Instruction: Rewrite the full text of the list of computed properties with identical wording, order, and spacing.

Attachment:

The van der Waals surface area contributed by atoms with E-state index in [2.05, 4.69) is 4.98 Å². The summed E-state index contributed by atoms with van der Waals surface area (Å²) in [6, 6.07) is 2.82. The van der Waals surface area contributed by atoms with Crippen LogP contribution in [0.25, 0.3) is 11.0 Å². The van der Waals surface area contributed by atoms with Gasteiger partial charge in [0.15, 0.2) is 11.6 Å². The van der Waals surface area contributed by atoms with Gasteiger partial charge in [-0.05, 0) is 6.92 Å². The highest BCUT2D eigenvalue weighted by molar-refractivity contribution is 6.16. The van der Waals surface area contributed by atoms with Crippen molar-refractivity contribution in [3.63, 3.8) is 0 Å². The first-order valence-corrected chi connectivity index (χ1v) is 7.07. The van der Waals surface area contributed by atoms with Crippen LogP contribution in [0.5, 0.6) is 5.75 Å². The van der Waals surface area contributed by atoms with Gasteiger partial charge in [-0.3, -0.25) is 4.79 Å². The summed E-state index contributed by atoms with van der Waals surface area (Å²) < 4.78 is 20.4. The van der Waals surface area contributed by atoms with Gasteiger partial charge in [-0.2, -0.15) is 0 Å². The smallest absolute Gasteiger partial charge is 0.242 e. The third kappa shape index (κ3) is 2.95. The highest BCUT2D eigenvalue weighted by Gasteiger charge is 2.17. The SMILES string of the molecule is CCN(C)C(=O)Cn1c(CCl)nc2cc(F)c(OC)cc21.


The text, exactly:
The van der Waals surface area contributed by atoms with E-state index in [2.05, 4.69) is 4.98 Å². The summed E-state index contributed by atoms with van der Waals surface area (Å²) in [6, 6.07) is 2.82. The van der Waals surface area contributed by atoms with Crippen LogP contribution in [0.25, 0.3) is 11.0 Å². The van der Waals surface area contributed by atoms with Gasteiger partial charge in [0.15, 0.2) is 11.6 Å². The van der Waals surface area contributed by atoms with Gasteiger partial charge in [-0.05, 0) is 6.92 Å². The highest BCUT2D eigenvalue weighted by molar-refractivity contribution is 6.16. The van der Waals surface area contributed by atoms with Crippen molar-refractivity contribution in [3.63, 3.8) is 0 Å². The first-order valence-corrected chi connectivity index (χ1v) is 7.07. The van der Waals surface area contributed by atoms with Crippen LogP contribution in [0.5, 0.6) is 5.75 Å². The van der Waals surface area contributed by atoms with Gasteiger partial charge in [-0.3, -0.25) is 4.79 Å². The summed E-state index contributed by atoms with van der Waals surface area (Å²) < 4.78 is 20.4. The van der Waals surface area contributed by atoms with Gasteiger partial charge in [-0.2, -0.15) is 0 Å². The smallest absolute Gasteiger partial charge is 0.242 e. The third kappa shape index (κ3) is 2.95. The highest BCUT2D eigenvalue weighted by Gasteiger charge is 2.17. The SMILES string of the molecule is CCN(C)C(=O)Cn1c(CCl)nc2cc(F)c(OC)cc21.